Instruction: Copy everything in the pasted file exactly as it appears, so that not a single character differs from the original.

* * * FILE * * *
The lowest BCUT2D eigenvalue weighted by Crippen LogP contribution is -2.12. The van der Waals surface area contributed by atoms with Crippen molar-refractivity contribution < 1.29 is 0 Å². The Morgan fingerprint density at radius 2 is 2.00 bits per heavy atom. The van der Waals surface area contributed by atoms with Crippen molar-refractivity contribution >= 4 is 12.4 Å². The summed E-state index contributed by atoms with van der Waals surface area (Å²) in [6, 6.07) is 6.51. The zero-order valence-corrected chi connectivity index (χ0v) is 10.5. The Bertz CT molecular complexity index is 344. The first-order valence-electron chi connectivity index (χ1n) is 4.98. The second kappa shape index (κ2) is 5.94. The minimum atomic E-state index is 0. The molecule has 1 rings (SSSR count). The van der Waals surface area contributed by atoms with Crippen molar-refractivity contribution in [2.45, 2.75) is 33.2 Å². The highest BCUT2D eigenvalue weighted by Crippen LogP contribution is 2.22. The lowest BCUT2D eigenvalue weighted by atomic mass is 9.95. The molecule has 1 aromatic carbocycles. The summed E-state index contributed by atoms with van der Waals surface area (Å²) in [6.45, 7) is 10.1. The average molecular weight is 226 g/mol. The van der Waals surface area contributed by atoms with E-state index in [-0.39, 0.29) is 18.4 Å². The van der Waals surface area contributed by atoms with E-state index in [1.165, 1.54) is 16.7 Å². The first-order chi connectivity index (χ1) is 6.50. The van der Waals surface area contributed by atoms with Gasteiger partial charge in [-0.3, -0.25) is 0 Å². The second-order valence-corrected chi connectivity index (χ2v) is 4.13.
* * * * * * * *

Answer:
The lowest BCUT2D eigenvalue weighted by Crippen LogP contribution is -2.12. The van der Waals surface area contributed by atoms with Crippen molar-refractivity contribution < 1.29 is 0 Å². The Morgan fingerprint density at radius 2 is 2.00 bits per heavy atom. The van der Waals surface area contributed by atoms with Crippen molar-refractivity contribution >= 4 is 12.4 Å². The summed E-state index contributed by atoms with van der Waals surface area (Å²) in [6, 6.07) is 6.51. The zero-order valence-corrected chi connectivity index (χ0v) is 10.5. The Bertz CT molecular complexity index is 344. The first-order valence-electron chi connectivity index (χ1n) is 4.98. The second kappa shape index (κ2) is 5.94. The minimum atomic E-state index is 0. The molecule has 1 rings (SSSR count). The van der Waals surface area contributed by atoms with Crippen molar-refractivity contribution in [2.45, 2.75) is 33.2 Å². The highest BCUT2D eigenvalue weighted by Crippen LogP contribution is 2.22. The lowest BCUT2D eigenvalue weighted by atomic mass is 9.95. The molecule has 1 aromatic carbocycles. The summed E-state index contributed by atoms with van der Waals surface area (Å²) in [6.45, 7) is 10.1. The average molecular weight is 226 g/mol. The van der Waals surface area contributed by atoms with E-state index in [-0.39, 0.29) is 18.4 Å². The van der Waals surface area contributed by atoms with E-state index in [1.165, 1.54) is 16.7 Å². The first-order chi connectivity index (χ1) is 6.50. The van der Waals surface area contributed by atoms with Gasteiger partial charge in [-0.3, -0.25) is 0 Å². The second-order valence-corrected chi connectivity index (χ2v) is 4.13.